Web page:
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A Promising Trade For The Long Haul

One of the things that were impressed on me early in my career in the forex market was that the market can never be wrong. The market price is simply an expression of the place at which a buyer and a seller were last prepared to transact, so of course logically that is the case. Sometimes, though, when the general sentiment is negative, things get dragged down to the point where logic dictates that there is far more chance of a recovery than of further losses. That doesn’t mean that it cannot go lower, just that the odds work in favor of a buyer.

Take Golar Liquid Natural Gas (GLNG), for example.

(Click to enlarge)

The selling of natural gas futures, and therefore anything associated with the commodity, has, over the last few days, begun to look like full on panic. Yesterday, for example, the gains that resulted from news of larger than expected draw downs of gas were quickly erased and futures finished the day down once again. When even good news is shrugged off like that it is a sign that the market is acting somewhat irrationally.

That is definitely the case with a couple of associated stocks, and GLNG is the prime example. Firstly it should be noted that, in many ways, GLNG is, despite the ticker, not a natural gas stock. It is a transporter of the product.

No doubt the company’s stated aim of becoming an integrated mid-stream player in the industry has hurt it as prices have collapsed, but with the export of U.S. natural gas expected to begin early next year GLNG is placed to see significant growth.

In case you think that the possible effects of that change are being overstated, take a look at this graphic illustration of global LNG prices from the Federal Energy Regulatory Commission.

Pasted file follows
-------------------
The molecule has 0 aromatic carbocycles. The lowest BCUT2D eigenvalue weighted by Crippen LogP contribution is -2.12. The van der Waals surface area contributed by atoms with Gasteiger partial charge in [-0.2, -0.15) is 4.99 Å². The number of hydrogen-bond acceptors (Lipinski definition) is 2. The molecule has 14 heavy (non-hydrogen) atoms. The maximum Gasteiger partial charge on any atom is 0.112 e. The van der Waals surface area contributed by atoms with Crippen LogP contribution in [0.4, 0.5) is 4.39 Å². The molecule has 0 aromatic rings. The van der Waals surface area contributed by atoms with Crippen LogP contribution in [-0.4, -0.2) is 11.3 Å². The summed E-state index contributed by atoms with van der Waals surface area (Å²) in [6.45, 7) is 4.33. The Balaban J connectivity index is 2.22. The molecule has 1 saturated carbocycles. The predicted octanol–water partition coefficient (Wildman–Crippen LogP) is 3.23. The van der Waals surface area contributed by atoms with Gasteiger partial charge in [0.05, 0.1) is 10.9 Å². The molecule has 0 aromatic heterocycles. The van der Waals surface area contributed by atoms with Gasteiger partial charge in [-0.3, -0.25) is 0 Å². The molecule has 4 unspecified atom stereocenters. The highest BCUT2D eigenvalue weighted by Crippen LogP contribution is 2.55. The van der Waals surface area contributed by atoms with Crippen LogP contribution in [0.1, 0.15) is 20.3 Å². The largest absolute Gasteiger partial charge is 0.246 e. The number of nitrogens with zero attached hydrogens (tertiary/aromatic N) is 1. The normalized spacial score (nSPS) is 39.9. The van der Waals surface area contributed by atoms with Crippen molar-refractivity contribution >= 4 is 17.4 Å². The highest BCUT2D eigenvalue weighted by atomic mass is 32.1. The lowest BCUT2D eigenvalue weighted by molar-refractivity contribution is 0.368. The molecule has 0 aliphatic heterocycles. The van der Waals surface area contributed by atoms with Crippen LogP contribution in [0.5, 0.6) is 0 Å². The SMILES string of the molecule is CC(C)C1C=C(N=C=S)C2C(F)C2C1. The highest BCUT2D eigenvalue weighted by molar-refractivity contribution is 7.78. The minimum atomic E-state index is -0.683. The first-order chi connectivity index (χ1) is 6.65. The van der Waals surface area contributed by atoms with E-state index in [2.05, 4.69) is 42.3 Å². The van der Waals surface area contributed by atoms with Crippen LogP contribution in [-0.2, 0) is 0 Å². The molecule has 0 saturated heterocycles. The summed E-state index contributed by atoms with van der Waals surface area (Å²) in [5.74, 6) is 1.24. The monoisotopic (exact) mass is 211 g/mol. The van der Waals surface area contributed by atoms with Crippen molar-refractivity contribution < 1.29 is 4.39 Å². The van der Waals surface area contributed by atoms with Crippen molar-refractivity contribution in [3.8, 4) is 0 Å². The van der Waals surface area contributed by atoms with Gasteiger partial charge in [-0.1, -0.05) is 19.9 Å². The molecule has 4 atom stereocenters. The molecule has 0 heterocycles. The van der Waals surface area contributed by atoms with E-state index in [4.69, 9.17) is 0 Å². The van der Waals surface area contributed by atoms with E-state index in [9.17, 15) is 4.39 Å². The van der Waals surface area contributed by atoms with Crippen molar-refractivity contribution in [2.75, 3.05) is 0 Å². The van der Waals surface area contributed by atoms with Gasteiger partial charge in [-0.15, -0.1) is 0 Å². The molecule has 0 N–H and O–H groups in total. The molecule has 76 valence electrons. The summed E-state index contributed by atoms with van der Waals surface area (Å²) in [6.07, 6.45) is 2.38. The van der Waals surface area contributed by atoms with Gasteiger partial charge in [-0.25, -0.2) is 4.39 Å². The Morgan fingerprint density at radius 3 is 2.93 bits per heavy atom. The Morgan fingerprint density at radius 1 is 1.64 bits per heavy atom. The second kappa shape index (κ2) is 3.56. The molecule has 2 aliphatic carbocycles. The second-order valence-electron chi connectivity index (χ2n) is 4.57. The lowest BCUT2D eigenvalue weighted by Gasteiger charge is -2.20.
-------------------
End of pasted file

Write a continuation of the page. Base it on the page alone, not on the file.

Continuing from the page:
As you can see, U.S. natural gas sells for about one third of what the commodity fetches elsewhere in the world. There are some infrastructure issues that will limit the amount exported initially but given this huge disparity, strong demand for export, and therefore for Golar’s specialist tankers, is almost certain.

Now that is no secret, and as comforting as it is to put all of the collapse in GLNG down to a panicking market there are other things that have contributed. Firstly the company announced a cut in their dividend, which prompted the latest selloff. For those focused on the long term, though, that could actually be seen as a positive. More worrying is the other underlying problem.

Golar is heavily leveraged and the tightening in the high yield market that we have witnessed in the second half of this year must give some concern, even as to the continued viability of the company. It seems to me though, that as a potential early beneficiary of exports regardless of how long that may take to positively impact commodity prices, continued funding of Golar by existing creditors makes more sense than pulling the plug. It is not that that is impossible; it is just that they at least look extremely unlikely to be the first to go under. If lenders do start to panic there will be time to get out.

That is why the small bounce that we have seen in GLNG makes the stock of interest. Any break of that low of $17 gives a reasonable level to cut out of a long position, as it would indicate that there is still further to fall. Your potential loss in that case would be around 10 percent of your investment. For now, though, it looks as if a base has been formed and a recovery back to the previous support at $25 looks likely, giving a potential upside of around 45 percent.

I cannot stress enough that a trade like this demands enormous discipline. Panic is a powerful thing and if GLNG heads lower again then no matter how illogical that may seem you do not want to convince yourself that the market is wrong. Remember, it can’t be. Your view, however, can be, so taking a small loss and moving on is the only logical course of action should that happen. It is the risk/reward ratio of a trade like this that gives it appeal, but in order for that to be effective you have to be disciplined enough to limit your risk. If your stop level is never hit, however, and $25 is reached then, and only then, can you say that in this case the market actually was wrong.




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